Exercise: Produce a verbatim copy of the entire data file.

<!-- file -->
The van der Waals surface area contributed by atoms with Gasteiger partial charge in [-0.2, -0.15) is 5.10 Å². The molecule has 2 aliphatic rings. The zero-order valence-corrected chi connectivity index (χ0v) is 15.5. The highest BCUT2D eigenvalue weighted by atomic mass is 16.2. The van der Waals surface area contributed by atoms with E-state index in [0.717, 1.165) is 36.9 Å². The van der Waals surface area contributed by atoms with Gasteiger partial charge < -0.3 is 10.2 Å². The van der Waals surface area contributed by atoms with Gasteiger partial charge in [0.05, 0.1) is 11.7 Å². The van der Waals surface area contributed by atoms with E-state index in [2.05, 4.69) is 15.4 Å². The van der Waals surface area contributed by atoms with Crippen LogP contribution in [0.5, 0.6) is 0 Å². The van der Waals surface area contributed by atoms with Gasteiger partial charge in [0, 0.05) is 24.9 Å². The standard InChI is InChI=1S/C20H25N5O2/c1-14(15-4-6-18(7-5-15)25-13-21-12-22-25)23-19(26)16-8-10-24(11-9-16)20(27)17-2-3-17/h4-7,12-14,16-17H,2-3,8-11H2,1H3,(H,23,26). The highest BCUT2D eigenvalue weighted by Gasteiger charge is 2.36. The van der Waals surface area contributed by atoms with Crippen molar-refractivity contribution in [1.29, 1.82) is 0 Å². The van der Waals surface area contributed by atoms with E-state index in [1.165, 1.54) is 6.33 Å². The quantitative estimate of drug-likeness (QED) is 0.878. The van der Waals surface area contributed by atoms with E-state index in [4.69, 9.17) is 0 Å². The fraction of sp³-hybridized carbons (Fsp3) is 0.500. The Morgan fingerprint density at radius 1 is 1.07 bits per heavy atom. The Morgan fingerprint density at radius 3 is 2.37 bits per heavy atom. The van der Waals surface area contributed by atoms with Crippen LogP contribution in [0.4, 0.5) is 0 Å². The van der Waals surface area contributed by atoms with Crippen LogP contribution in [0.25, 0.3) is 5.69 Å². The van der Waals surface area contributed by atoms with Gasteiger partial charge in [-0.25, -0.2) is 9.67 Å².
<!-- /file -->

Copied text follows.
The van der Waals surface area contributed by atoms with Gasteiger partial charge in [-0.2, -0.15) is 5.10 Å². The molecule has 2 aliphatic rings. The zero-order valence-corrected chi connectivity index (χ0v) is 15.5. The highest BCUT2D eigenvalue weighted by atomic mass is 16.2. The van der Waals surface area contributed by atoms with E-state index in [0.717, 1.165) is 36.9 Å². The van der Waals surface area contributed by atoms with Gasteiger partial charge < -0.3 is 10.2 Å². The van der Waals surface area contributed by atoms with Gasteiger partial charge in [0.05, 0.1) is 11.7 Å². The van der Waals surface area contributed by atoms with E-state index in [2.05, 4.69) is 15.4 Å². The van der Waals surface area contributed by atoms with Crippen LogP contribution in [0.5, 0.6) is 0 Å². The van der Waals surface area contributed by atoms with Gasteiger partial charge in [0, 0.05) is 24.9 Å². The standard InChI is InChI=1S/C20H25N5O2/c1-14(15-4-6-18(7-5-15)25-13-21-12-22-25)23-19(26)16-8-10-24(11-9-16)20(27)17-2-3-17/h4-7,12-14,16-17H,2-3,8-11H2,1H3,(H,23,26). The highest BCUT2D eigenvalue weighted by Gasteiger charge is 2.36. The van der Waals surface area contributed by atoms with Crippen molar-refractivity contribution in [1.29, 1.82) is 0 Å². The van der Waals surface area contributed by atoms with E-state index in [1.165, 1.54) is 6.33 Å². The quantitative estimate of drug-likeness (QED) is 0.878. The van der Waals surface area contributed by atoms with E-state index in [4.69, 9.17) is 0 Å². The fraction of sp³-hybridized carbons (Fsp3) is 0.500. The Morgan fingerprint density at radius 1 is 1.07 bits per heavy atom. The Morgan fingerprint density at radius 3 is 2.37 bits per heavy atom. The van der Waals surface area contributed by atoms with Crippen LogP contribution in [0.4, 0.5) is 0 Å². The van der Waals surface area contributed by atoms with Crippen LogP contribution in [0.25, 0.3) is 5.69 Å². The van der Waals surface area contributed by atoms with Gasteiger partial charge in [-0.25, -0.2) is 9.67 Å².